ETFs, designed for investors who cannot or will not buy and sell oil directly themselves, offer easy access and exposure to oil volatility because they are based on traded futures markets.
Many small investors such as pensioners, hobby traders, and savers on fixed incomes are attracted to oil ETFs, which can be designed to take advantage of price rises or falls.
But the volatility and structure of the underlying markets also make such investments dangerous for unwary investors.
"They can be quite dodgy," said a British woman who buys and sells oil derivatives from a rambling country house in western England using a trading platform run from a tax haven in the Caribbean.
"The smallest market difference can make you a lot of money - or a massive loss," she said, asking not to be identified.
One of the biggest risks for investors, particularly if they have "long-only" funds that buy and sell the front-end of futures, is the price structure of the underlying market.
If oil is rising in price and in short supply, futures markets may trade in "backwardation", with the front futures months at a premium to later months. When the front-month contract expires every four weeks, funds buy the second month and pocket the difference, earning a healthy profit.
But when futures markets have the opposite structure, a "contango" with the front months discounted to subsequent months, the process is reversed with funds having to pay out every month to buy the more expensive next months.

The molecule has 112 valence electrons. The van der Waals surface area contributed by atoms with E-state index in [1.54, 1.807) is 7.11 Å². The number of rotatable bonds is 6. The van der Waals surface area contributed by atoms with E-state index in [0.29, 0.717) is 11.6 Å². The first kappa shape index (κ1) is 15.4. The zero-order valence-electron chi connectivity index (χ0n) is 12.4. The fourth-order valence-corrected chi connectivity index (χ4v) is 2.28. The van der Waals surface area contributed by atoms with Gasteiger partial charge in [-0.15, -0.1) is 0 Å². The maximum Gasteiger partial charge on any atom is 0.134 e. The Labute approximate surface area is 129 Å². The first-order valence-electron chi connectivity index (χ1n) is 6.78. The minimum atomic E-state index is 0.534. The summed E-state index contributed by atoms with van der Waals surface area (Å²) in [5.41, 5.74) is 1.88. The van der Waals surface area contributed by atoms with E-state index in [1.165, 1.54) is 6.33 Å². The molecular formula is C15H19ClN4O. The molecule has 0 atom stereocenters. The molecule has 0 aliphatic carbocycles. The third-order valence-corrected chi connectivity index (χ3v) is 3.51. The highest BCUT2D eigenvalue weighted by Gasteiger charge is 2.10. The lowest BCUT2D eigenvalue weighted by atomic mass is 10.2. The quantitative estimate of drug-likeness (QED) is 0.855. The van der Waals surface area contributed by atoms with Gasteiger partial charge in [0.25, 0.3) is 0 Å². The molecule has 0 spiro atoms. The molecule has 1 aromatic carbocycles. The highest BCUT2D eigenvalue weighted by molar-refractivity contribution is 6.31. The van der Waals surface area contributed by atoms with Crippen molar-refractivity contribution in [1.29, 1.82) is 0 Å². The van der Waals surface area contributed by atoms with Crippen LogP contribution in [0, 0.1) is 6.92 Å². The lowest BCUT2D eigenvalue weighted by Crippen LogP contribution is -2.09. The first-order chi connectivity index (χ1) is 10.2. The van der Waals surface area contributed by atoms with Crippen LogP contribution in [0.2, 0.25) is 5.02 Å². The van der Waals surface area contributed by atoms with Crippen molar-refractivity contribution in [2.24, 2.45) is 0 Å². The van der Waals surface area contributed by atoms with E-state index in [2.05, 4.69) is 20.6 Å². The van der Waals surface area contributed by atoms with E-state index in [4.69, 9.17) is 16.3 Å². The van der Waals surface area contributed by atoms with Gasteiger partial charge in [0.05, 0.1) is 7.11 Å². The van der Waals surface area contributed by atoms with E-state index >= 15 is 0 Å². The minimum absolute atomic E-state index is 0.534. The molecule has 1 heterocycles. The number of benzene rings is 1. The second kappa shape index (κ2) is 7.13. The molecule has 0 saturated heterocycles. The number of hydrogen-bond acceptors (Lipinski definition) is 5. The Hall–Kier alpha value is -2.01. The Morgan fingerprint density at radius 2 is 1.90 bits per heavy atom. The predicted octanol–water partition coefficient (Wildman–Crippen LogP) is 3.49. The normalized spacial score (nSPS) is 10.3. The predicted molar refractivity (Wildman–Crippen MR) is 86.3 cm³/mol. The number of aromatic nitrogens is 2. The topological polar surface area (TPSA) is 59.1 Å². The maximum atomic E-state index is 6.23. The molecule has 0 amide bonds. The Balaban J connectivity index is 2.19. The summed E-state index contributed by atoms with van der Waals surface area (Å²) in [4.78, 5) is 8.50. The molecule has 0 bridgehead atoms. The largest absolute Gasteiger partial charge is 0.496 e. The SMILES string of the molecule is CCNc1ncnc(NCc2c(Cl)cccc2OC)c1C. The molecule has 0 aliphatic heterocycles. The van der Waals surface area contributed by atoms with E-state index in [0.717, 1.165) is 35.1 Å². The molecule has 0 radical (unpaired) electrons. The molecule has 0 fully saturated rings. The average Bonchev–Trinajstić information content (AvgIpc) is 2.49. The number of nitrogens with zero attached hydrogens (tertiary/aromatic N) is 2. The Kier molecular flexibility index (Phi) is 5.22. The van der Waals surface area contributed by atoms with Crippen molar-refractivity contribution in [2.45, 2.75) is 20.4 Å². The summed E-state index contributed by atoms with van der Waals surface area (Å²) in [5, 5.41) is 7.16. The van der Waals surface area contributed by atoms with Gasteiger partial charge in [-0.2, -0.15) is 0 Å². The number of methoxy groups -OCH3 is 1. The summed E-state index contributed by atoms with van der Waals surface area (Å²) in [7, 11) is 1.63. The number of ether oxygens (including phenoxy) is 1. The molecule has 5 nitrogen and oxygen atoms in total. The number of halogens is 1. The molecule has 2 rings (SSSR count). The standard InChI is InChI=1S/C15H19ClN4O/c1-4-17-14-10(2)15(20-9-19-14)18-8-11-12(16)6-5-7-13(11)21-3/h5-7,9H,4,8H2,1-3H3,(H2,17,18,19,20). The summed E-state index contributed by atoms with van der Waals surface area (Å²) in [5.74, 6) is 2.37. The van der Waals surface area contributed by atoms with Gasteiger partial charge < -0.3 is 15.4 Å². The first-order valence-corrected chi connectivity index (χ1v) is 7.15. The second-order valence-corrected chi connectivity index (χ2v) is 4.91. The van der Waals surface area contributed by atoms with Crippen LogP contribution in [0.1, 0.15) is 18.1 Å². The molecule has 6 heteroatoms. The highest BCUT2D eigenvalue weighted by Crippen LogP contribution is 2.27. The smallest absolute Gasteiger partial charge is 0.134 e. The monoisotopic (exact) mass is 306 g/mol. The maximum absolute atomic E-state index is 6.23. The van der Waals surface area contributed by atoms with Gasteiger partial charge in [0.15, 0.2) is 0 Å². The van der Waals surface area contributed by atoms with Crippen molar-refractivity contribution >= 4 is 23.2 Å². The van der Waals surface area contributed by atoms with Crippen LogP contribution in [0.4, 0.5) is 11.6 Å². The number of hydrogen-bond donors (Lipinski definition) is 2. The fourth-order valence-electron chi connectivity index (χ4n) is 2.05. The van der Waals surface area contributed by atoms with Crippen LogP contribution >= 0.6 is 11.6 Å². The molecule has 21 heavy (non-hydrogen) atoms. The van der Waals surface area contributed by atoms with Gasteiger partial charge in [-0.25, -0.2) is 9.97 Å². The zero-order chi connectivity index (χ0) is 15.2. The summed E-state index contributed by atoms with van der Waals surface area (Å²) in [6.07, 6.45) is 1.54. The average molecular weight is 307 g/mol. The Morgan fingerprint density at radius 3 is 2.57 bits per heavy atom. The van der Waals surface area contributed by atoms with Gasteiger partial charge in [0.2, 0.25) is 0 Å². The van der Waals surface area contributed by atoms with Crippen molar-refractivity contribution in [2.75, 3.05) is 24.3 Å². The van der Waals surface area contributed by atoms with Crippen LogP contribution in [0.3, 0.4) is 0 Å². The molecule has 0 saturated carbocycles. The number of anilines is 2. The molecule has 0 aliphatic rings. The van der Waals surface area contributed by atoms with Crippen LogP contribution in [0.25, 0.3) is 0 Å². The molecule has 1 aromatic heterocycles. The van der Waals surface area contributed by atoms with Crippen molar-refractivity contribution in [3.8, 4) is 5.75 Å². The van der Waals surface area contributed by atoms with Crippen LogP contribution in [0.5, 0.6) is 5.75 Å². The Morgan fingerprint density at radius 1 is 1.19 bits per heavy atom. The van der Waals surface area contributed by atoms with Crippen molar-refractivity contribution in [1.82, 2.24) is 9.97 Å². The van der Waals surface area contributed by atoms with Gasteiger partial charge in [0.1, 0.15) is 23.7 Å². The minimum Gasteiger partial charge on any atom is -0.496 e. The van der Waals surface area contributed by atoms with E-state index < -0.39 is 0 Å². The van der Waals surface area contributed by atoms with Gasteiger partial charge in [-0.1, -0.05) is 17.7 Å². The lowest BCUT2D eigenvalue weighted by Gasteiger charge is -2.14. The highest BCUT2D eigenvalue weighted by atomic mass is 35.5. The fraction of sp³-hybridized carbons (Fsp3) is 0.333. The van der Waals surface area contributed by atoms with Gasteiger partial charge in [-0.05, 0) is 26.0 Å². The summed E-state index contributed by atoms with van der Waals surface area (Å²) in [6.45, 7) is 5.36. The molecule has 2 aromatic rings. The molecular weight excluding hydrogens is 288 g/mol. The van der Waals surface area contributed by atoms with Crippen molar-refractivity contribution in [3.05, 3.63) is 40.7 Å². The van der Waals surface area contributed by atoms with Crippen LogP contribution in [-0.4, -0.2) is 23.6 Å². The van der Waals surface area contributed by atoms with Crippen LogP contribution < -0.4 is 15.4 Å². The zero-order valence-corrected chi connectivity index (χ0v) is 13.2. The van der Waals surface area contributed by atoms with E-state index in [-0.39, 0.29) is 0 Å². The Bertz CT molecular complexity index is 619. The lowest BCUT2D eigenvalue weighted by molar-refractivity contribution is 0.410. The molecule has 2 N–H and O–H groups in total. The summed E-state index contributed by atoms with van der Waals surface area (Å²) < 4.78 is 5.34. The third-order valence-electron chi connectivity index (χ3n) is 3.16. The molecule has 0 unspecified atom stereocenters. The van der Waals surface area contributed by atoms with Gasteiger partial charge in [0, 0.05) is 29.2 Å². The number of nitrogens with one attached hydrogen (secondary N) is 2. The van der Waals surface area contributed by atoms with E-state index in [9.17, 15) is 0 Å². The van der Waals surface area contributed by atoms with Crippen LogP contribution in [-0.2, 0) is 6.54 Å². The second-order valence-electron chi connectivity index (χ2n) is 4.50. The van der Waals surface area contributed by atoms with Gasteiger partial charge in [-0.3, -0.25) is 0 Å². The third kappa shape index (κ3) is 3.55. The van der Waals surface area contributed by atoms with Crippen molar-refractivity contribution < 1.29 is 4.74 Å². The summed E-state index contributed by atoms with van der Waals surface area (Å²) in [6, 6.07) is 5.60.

Both of the world's top crude oil benchmarks, North Sea Brent and U.S light crude, have been in contango for months, limiting any gains.
Oil funds are particularly attractive to many investors because they offer high gearing at a time when interest rates and fixed-income bond yields are at record lows.
One fund, VelocityShares 3X Long Crude ETN, has seen its net assets rocket to $698.4 million at the end of February from $1.6 million at the end of July last year.
The fund is leveraged three times and produces even bigger daily swings than the moves of up to 5 percent that the market has come to expect since prices hit six-year lows in January.
Carsten Fritsch, senior oil and commodities analyst at Commerzbank, says investors have flooded into oil derivatives over the last few months, helping to support prices.
"It was money flowing into oil ETPs (exchange-traded products) with stocks at record highs and bond yields at record lows," he told Reuters Global Oil Forum, an online chatroom for oil market professionals.
Oil funds are also seeing interest from computer-driven algorithmic and high-frequency trading.